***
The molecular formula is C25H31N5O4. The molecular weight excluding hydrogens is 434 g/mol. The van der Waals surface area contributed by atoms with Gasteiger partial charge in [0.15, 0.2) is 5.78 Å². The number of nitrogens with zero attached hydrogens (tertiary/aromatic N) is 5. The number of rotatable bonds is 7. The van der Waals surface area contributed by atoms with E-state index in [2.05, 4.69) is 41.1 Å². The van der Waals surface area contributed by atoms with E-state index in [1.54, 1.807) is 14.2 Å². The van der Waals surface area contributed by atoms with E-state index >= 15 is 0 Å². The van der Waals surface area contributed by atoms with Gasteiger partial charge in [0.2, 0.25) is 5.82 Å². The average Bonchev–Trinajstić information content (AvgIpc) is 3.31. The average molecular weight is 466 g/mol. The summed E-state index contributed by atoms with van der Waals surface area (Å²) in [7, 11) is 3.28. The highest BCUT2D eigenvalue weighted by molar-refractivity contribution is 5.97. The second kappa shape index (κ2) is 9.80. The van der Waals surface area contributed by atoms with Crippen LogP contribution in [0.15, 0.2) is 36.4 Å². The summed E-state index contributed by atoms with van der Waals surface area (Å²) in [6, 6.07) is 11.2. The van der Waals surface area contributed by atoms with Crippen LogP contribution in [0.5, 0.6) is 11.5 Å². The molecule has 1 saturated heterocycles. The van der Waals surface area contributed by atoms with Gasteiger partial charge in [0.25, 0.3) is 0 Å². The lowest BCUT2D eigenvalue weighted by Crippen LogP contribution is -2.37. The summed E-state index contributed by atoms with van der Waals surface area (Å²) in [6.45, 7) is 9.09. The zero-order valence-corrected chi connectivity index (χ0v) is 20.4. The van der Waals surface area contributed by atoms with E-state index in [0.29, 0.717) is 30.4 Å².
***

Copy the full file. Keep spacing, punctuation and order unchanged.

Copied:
The molecular formula is C25H31N5O4. The molecular weight excluding hydrogens is 434 g/mol. The van der Waals surface area contributed by atoms with Gasteiger partial charge in [0.15, 0.2) is 5.78 Å². The number of nitrogens with zero attached hydrogens (tertiary/aromatic N) is 5. The number of rotatable bonds is 7. The van der Waals surface area contributed by atoms with E-state index in [2.05, 4.69) is 41.1 Å². The van der Waals surface area contributed by atoms with E-state index in [1.54, 1.807) is 14.2 Å². The van der Waals surface area contributed by atoms with E-state index >= 15 is 0 Å². The van der Waals surface area contributed by atoms with Gasteiger partial charge in [0.2, 0.25) is 5.82 Å². The average Bonchev–Trinajstić information content (AvgIpc) is 3.31. The average molecular weight is 466 g/mol. The summed E-state index contributed by atoms with van der Waals surface area (Å²) in [7, 11) is 3.28. The highest BCUT2D eigenvalue weighted by molar-refractivity contribution is 5.97. The second kappa shape index (κ2) is 9.80. The van der Waals surface area contributed by atoms with Crippen LogP contribution in [0.15, 0.2) is 36.4 Å². The summed E-state index contributed by atoms with van der Waals surface area (Å²) in [6, 6.07) is 11.2. The van der Waals surface area contributed by atoms with Crippen LogP contribution in [0.5, 0.6) is 11.5 Å². The molecule has 1 saturated heterocycles. The van der Waals surface area contributed by atoms with Gasteiger partial charge in [0.25, 0.3) is 0 Å². The lowest BCUT2D eigenvalue weighted by Crippen LogP contribution is -2.37. The summed E-state index contributed by atoms with van der Waals surface area (Å²) in [6.45, 7) is 9.09. The zero-order valence-corrected chi connectivity index (χ0v) is 20.4. The van der Waals surface area contributed by atoms with E-state index in [0.29, 0.717) is 30.4 Å².